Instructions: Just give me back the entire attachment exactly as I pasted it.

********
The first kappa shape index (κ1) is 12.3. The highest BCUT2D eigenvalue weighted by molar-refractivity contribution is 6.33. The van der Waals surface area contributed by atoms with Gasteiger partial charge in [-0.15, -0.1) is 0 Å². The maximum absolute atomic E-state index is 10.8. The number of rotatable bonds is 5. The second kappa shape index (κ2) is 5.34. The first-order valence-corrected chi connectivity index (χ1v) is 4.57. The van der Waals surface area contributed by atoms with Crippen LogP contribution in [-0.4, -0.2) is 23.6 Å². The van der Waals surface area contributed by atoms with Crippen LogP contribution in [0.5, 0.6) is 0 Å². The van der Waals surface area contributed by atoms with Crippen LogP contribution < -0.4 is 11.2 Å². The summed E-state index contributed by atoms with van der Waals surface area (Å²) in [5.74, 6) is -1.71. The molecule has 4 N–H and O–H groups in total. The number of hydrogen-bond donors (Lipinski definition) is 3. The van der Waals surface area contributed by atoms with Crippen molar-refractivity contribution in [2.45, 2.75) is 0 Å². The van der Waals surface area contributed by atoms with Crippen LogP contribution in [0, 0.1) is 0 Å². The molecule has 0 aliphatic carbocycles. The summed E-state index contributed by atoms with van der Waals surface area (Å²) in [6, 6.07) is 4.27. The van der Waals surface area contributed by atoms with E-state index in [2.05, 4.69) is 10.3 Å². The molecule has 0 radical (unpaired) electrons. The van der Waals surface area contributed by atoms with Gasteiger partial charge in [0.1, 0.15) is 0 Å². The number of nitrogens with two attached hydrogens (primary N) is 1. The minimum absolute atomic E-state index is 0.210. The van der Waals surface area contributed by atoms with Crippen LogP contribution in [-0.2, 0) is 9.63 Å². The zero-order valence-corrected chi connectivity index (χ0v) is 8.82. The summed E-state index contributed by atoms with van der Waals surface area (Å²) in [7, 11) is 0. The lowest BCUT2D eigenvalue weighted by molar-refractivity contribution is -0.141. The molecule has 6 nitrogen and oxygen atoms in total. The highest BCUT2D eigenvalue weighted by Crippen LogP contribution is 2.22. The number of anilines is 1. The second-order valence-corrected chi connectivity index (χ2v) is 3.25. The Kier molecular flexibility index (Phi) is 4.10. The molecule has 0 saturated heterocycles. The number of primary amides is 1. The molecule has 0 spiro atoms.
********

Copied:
The first kappa shape index (κ1) is 12.3. The highest BCUT2D eigenvalue weighted by molar-refractivity contribution is 6.33. The van der Waals surface area contributed by atoms with Gasteiger partial charge in [-0.15, -0.1) is 0 Å². The maximum absolute atomic E-state index is 10.8. The number of rotatable bonds is 5. The second kappa shape index (κ2) is 5.34. The first-order valence-corrected chi connectivity index (χ1v) is 4.57. The van der Waals surface area contributed by atoms with Crippen LogP contribution in [-0.4, -0.2) is 23.6 Å². The van der Waals surface area contributed by atoms with Crippen LogP contribution in [0.5, 0.6) is 0 Å². The van der Waals surface area contributed by atoms with Crippen LogP contribution < -0.4 is 11.2 Å². The summed E-state index contributed by atoms with van der Waals surface area (Å²) in [5.74, 6) is -1.71. The molecule has 4 N–H and O–H groups in total. The number of hydrogen-bond donors (Lipinski definition) is 3. The van der Waals surface area contributed by atoms with Crippen molar-refractivity contribution in [2.45, 2.75) is 0 Å². The van der Waals surface area contributed by atoms with Crippen LogP contribution in [0, 0.1) is 0 Å². The molecule has 0 aliphatic carbocycles. The summed E-state index contributed by atoms with van der Waals surface area (Å²) in [6, 6.07) is 4.27. The van der Waals surface area contributed by atoms with E-state index in [2.05, 4.69) is 10.3 Å². The molecule has 0 radical (unpaired) electrons. The van der Waals surface area contributed by atoms with Gasteiger partial charge in [0.1, 0.15) is 0 Å². The number of nitrogens with two attached hydrogens (primary N) is 1. The minimum absolute atomic E-state index is 0.210. The van der Waals surface area contributed by atoms with Crippen LogP contribution in [-0.2, 0) is 9.63 Å². The zero-order valence-corrected chi connectivity index (χ0v) is 8.82. The summed E-state index contributed by atoms with van der Waals surface area (Å²) in [7, 11) is 0. The lowest BCUT2D eigenvalue weighted by molar-refractivity contribution is -0.141. The molecule has 6 nitrogen and oxygen atoms in total. The highest BCUT2D eigenvalue weighted by Crippen LogP contribution is 2.22. The number of anilines is 1. The second-order valence-corrected chi connectivity index (χ2v) is 3.25. The Kier molecular flexibility index (Phi) is 4.10. The molecule has 0 saturated heterocycles. The number of primary amides is 1. The molecule has 0 spiro atoms.